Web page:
The scene was located in and around Mr. Hegedus’ residence on Indian Point Road, Dysart, near Haliburton. It extended north from this address approximately 150 to 200 metres along the road to an area including part of the east side of the roadway and an area inside the bush line approximately 20 metres from the roadway edge.
Prior to formal examination and search of the scene, it was divided into four separate areas to assist in the mapping:
Area A, the most northerly location, consisted of a collection of silver rifle cartridge cases which were on the east side of the roadway and along the bank of the ditch that paralleled the road.
Area B was southeast of area A, and was within the bush line on the east side of the road. It was four metres inside the bush line and 14 metres from the road surface. Located in this area was a rifle, pistol, clothing items and medical debris.
Area C was south of area A. It consisted of a collection of silver rifle cartridges cases which were on the east side of the roadway and along the bank of the ditch that paralleled the road.
Area D was within a small clearing on the south side of the driveway and consisted of two brass-coloured rifle cartridge cases.
The driveway at the Indian Point Road property travelled from the roadway to the residence and other outbuildings on the property. There was a gate at the driveway entrance that was locked. There was a police vehicle, a Dodge Charger, parked near the entrance orientated west.
The residence was not visible from the roadway. There were other outbuildings along the driveway that were also not visible from the roadway. The front door of the residence showed no signs of being breached but the door to the garage was open and the doorway leading from the garage to the interior of the residence appeared to be breached.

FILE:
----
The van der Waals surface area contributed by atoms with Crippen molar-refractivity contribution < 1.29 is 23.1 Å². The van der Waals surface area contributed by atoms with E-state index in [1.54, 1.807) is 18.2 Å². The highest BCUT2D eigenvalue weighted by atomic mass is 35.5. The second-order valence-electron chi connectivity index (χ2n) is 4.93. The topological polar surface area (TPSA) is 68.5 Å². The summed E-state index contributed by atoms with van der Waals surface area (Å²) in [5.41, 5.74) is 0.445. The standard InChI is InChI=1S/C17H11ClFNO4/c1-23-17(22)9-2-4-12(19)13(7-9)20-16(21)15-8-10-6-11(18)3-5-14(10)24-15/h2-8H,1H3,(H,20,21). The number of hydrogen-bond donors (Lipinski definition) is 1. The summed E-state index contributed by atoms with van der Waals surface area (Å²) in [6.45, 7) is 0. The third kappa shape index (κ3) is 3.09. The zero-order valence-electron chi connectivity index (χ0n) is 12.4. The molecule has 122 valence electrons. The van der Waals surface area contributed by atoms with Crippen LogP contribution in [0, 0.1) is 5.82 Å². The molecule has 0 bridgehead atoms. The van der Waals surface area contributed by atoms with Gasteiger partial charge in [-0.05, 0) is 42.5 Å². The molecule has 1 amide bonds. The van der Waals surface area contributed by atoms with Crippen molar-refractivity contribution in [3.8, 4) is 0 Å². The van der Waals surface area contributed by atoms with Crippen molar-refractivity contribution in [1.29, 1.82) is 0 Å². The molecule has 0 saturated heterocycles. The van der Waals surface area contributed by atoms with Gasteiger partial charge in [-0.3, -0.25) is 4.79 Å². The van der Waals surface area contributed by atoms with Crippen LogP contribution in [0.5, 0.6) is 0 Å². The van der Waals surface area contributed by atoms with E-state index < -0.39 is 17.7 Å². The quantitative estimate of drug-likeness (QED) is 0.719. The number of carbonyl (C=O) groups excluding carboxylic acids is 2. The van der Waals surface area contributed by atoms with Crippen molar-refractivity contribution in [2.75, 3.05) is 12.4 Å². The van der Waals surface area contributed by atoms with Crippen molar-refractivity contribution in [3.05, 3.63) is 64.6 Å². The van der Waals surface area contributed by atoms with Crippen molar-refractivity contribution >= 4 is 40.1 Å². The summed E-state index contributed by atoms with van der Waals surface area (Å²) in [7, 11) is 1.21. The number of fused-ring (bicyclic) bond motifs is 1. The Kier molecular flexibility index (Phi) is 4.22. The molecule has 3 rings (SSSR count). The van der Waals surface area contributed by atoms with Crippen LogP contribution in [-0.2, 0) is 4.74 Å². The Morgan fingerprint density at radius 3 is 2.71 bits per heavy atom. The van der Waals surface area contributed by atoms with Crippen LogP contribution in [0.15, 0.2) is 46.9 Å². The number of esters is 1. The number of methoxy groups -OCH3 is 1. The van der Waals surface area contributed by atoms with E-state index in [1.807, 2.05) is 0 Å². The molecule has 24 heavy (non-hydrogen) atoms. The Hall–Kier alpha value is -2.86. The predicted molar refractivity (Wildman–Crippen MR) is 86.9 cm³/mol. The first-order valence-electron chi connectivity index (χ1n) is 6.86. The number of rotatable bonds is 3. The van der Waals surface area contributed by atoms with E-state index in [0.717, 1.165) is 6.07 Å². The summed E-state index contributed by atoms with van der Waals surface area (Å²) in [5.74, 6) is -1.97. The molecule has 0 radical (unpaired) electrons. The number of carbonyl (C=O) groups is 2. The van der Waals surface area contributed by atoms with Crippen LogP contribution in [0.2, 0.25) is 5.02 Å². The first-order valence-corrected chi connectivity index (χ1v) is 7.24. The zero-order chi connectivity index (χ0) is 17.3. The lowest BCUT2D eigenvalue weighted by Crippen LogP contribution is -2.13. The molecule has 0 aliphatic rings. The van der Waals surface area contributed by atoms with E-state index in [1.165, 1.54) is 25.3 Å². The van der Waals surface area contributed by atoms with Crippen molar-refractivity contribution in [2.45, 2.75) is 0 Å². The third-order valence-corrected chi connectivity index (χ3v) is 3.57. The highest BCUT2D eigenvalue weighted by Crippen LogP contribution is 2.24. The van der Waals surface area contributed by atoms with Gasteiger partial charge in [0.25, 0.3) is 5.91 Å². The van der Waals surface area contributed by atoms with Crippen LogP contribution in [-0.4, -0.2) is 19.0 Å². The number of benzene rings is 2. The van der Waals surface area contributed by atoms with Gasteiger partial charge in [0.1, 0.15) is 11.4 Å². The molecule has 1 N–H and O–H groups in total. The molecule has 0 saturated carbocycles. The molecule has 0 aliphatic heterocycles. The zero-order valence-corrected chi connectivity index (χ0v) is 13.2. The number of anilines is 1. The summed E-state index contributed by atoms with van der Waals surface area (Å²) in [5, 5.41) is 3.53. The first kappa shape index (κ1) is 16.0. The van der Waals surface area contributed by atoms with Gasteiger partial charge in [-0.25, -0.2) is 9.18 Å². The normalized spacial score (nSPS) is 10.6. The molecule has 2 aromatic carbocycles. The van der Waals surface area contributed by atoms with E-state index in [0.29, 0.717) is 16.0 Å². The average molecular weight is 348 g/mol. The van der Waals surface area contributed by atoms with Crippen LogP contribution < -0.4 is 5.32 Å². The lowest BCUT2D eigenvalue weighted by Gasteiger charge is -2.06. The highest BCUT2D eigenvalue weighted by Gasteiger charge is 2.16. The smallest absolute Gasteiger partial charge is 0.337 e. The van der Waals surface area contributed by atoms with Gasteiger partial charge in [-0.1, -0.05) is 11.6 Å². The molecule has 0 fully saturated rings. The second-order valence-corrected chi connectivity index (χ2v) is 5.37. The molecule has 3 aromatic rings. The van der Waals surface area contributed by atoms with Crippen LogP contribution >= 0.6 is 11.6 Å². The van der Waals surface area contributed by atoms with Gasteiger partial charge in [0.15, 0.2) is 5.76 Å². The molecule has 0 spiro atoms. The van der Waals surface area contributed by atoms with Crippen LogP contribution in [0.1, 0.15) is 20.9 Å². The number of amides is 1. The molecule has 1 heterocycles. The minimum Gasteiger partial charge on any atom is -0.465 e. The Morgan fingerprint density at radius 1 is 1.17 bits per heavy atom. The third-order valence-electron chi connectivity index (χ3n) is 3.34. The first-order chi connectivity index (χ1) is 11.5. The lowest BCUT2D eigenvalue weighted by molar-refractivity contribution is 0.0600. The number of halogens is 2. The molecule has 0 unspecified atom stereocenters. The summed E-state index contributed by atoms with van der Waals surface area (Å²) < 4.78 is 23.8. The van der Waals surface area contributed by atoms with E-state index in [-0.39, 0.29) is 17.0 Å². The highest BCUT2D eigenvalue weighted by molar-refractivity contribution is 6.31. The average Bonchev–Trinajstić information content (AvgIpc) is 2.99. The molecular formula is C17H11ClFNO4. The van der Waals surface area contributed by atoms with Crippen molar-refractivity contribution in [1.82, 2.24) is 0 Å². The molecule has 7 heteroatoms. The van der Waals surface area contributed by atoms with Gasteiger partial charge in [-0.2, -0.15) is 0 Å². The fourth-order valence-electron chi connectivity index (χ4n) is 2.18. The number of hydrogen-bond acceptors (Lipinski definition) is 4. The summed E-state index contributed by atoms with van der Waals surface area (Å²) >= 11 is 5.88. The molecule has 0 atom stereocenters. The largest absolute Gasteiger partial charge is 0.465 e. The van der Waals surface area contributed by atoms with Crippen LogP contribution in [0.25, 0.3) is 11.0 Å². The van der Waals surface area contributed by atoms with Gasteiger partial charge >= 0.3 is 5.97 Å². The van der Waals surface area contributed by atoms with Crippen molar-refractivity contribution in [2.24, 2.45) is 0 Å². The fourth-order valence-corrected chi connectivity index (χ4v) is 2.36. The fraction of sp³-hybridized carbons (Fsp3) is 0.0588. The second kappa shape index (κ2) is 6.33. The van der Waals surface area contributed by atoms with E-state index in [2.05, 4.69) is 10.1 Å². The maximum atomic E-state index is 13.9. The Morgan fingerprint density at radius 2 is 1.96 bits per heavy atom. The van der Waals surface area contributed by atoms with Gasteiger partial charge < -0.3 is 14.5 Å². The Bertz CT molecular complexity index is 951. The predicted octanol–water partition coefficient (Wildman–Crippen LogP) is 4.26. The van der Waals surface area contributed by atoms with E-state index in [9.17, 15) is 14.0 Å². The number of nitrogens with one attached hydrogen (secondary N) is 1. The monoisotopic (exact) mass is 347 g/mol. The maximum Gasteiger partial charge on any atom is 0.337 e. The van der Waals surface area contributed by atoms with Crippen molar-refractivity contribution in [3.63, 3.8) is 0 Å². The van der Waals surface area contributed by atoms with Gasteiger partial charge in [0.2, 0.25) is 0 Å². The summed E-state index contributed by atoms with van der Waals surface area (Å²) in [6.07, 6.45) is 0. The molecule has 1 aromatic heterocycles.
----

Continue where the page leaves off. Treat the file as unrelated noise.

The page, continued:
The outbuildings had their entrances breached showing damage.
There was a small clearing in the bush area along the driveway approximately 20 metres from the roadway and to the south. In this clearing two cartridge cases were in the weeds.
From the driveway entrance and travelling north along Indian Point Road approximately .1 kilometres there was an area along the east roadway edge and into the ditch where there were several cartridge cases.
There was another area east off the roadway towards the bush line that was approximately 15 metres from the roadway up a sharp incline consisting of rock and soil.
Exhibit 1 – “Ruger” Mini 14 .223 caliber semi-automatic rifle was found lying with the breech closed and the magazine removed. Cartridges were noted inside the magazine. The safety was disengaged.
Exhibit 2 – “Browning” .380 auto semi-automatic pistol was found approximately three metres from the rifle with the breech closed and two magazines close by. Cartridges were noted in both magazines.
Exhibit 3 – a knapsack was found in the northeast corner of the clearing. A preliminary examination of the contents revealed several boxes of ammunition consisting of .223 caliber and .380 auto caliber.
Exhibit 4 – a camouflaged coat was lying next to the knapsack. It showed signs of the Emergency Medical Services intervention, meaning that it had been cut open. Several rounds of loose ammunition were inside various pockets. In clear view amongst the weeds a single cartridge case was also found.
Figure 1 – Ruger Mini 14 .223 caliber
Figure 2 – Browning .380 auto semi-automatic pistol
Figure 3 – SO #2’s C8 rifle
Figure 4 – SO #1’s C8 rifle
Centre of Forensic Sciences (CFS) Submissions and Results
The 32 spent cartridge cases recovered at the scene by the SIU, and the involved firearms, were submitted to the CFS for examination. By way of report dated December 7, 2020, the CFS concluded that:
• Six cases were fired from Mr. Hegedus’ Ruger .223 semi-automatic rifle;
• Seventeen cases were fired from SO #2’s C8 rifle; and
• Nine cases were fired from SO #1’s C8 rifle.
Summary of the OPP Drone Footage
The drone flew up and over the property on Indian Point Road by the driveway, from the road onto the property and out towards the road.